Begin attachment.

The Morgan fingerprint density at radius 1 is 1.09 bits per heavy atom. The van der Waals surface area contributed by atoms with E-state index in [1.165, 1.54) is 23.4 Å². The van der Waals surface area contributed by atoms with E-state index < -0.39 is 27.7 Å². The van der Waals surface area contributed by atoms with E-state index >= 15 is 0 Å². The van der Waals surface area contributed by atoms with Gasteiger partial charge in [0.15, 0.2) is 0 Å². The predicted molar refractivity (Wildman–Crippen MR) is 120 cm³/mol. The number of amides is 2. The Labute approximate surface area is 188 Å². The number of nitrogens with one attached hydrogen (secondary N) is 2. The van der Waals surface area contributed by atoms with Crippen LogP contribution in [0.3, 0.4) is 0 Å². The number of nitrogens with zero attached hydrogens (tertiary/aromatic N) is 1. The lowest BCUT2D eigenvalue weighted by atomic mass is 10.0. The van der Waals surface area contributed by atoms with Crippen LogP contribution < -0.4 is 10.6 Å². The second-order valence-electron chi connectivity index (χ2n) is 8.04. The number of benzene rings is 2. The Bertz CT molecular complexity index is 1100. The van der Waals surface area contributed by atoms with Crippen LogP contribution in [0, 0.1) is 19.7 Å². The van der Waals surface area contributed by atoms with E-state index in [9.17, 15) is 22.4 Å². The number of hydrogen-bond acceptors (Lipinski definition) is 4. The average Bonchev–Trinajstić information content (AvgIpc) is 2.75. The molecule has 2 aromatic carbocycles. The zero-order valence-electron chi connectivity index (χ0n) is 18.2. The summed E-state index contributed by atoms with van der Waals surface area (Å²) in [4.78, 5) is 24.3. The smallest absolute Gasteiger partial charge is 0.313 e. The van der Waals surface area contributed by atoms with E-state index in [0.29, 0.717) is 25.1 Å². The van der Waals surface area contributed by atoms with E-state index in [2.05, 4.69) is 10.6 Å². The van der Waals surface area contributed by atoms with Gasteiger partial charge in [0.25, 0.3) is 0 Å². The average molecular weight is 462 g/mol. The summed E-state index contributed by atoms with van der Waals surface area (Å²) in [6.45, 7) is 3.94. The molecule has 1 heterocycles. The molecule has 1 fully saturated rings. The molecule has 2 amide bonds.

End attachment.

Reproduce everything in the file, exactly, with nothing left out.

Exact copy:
The Morgan fingerprint density at radius 1 is 1.09 bits per heavy atom. The van der Waals surface area contributed by atoms with E-state index in [1.165, 1.54) is 23.4 Å². The van der Waals surface area contributed by atoms with E-state index < -0.39 is 27.7 Å². The van der Waals surface area contributed by atoms with E-state index >= 15 is 0 Å². The van der Waals surface area contributed by atoms with Gasteiger partial charge in [0.15, 0.2) is 0 Å². The predicted molar refractivity (Wildman–Crippen MR) is 120 cm³/mol. The number of amides is 2. The Labute approximate surface area is 188 Å². The number of nitrogens with one attached hydrogen (secondary N) is 2. The van der Waals surface area contributed by atoms with Crippen LogP contribution in [0.3, 0.4) is 0 Å². The number of nitrogens with zero attached hydrogens (tertiary/aromatic N) is 1. The lowest BCUT2D eigenvalue weighted by atomic mass is 10.0. The van der Waals surface area contributed by atoms with Crippen LogP contribution < -0.4 is 10.6 Å². The second-order valence-electron chi connectivity index (χ2n) is 8.04. The number of benzene rings is 2. The Bertz CT molecular complexity index is 1100. The van der Waals surface area contributed by atoms with Crippen LogP contribution in [0, 0.1) is 19.7 Å². The van der Waals surface area contributed by atoms with E-state index in [9.17, 15) is 22.4 Å². The number of hydrogen-bond acceptors (Lipinski definition) is 4. The average Bonchev–Trinajstić information content (AvgIpc) is 2.75. The molecule has 2 aromatic carbocycles. The zero-order valence-electron chi connectivity index (χ0n) is 18.2. The summed E-state index contributed by atoms with van der Waals surface area (Å²) in [4.78, 5) is 24.3. The smallest absolute Gasteiger partial charge is 0.313 e. The van der Waals surface area contributed by atoms with E-state index in [0.29, 0.717) is 25.1 Å². The van der Waals surface area contributed by atoms with E-state index in [2.05, 4.69) is 10.6 Å². The van der Waals surface area contributed by atoms with Gasteiger partial charge in [0.25, 0.3) is 0 Å². The average molecular weight is 462 g/mol. The summed E-state index contributed by atoms with van der Waals surface area (Å²) in [6.45, 7) is 3.94. The molecule has 1 heterocycles. The molecule has 1 fully saturated rings. The molecule has 2 amide bonds.